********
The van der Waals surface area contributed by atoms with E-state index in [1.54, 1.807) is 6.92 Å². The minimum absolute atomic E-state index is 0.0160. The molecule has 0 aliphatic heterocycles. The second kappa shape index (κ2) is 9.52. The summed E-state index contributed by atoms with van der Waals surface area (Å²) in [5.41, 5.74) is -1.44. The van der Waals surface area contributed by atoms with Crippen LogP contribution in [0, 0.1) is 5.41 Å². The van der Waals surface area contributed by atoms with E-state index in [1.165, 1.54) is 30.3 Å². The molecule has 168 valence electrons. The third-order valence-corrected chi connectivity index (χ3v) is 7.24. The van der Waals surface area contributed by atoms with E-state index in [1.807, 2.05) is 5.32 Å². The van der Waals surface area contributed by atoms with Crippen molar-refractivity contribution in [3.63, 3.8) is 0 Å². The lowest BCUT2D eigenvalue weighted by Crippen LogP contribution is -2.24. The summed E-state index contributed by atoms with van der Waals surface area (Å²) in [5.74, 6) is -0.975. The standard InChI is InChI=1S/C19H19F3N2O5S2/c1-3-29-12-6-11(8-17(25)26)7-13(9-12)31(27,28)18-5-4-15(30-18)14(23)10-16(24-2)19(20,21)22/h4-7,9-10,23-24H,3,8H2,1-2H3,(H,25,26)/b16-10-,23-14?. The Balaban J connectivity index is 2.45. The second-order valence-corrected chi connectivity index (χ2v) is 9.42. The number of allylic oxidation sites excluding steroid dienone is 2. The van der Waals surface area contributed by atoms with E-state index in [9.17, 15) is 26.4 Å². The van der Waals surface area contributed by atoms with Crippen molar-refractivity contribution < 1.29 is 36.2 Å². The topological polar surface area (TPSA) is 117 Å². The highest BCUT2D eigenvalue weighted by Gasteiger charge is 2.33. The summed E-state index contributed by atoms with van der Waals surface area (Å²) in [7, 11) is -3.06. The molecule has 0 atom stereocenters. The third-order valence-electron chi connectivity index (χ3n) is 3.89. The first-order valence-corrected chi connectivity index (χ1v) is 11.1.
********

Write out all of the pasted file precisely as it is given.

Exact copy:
The van der Waals surface area contributed by atoms with E-state index in [1.54, 1.807) is 6.92 Å². The minimum absolute atomic E-state index is 0.0160. The molecule has 0 aliphatic heterocycles. The second kappa shape index (κ2) is 9.52. The summed E-state index contributed by atoms with van der Waals surface area (Å²) in [5.41, 5.74) is -1.44. The van der Waals surface area contributed by atoms with Crippen LogP contribution in [0, 0.1) is 5.41 Å². The van der Waals surface area contributed by atoms with E-state index in [1.165, 1.54) is 30.3 Å². The molecule has 168 valence electrons. The third-order valence-corrected chi connectivity index (χ3v) is 7.24. The van der Waals surface area contributed by atoms with E-state index in [1.807, 2.05) is 5.32 Å². The van der Waals surface area contributed by atoms with Crippen molar-refractivity contribution in [3.63, 3.8) is 0 Å². The lowest BCUT2D eigenvalue weighted by Crippen LogP contribution is -2.24. The summed E-state index contributed by atoms with van der Waals surface area (Å²) in [5.74, 6) is -0.975. The standard InChI is InChI=1S/C19H19F3N2O5S2/c1-3-29-12-6-11(8-17(25)26)7-13(9-12)31(27,28)18-5-4-15(30-18)14(23)10-16(24-2)19(20,21)22/h4-7,9-10,23-24H,3,8H2,1-2H3,(H,25,26)/b16-10-,23-14?. The Balaban J connectivity index is 2.45. The second-order valence-corrected chi connectivity index (χ2v) is 9.42. The number of allylic oxidation sites excluding steroid dienone is 2. The van der Waals surface area contributed by atoms with E-state index in [9.17, 15) is 26.4 Å². The van der Waals surface area contributed by atoms with Crippen molar-refractivity contribution < 1.29 is 36.2 Å². The topological polar surface area (TPSA) is 117 Å². The highest BCUT2D eigenvalue weighted by Gasteiger charge is 2.33. The summed E-state index contributed by atoms with van der Waals surface area (Å²) in [7, 11) is -3.06. The molecule has 0 atom stereocenters. The third-order valence-electron chi connectivity index (χ3n) is 3.89. The first-order valence-corrected chi connectivity index (χ1v) is 11.1.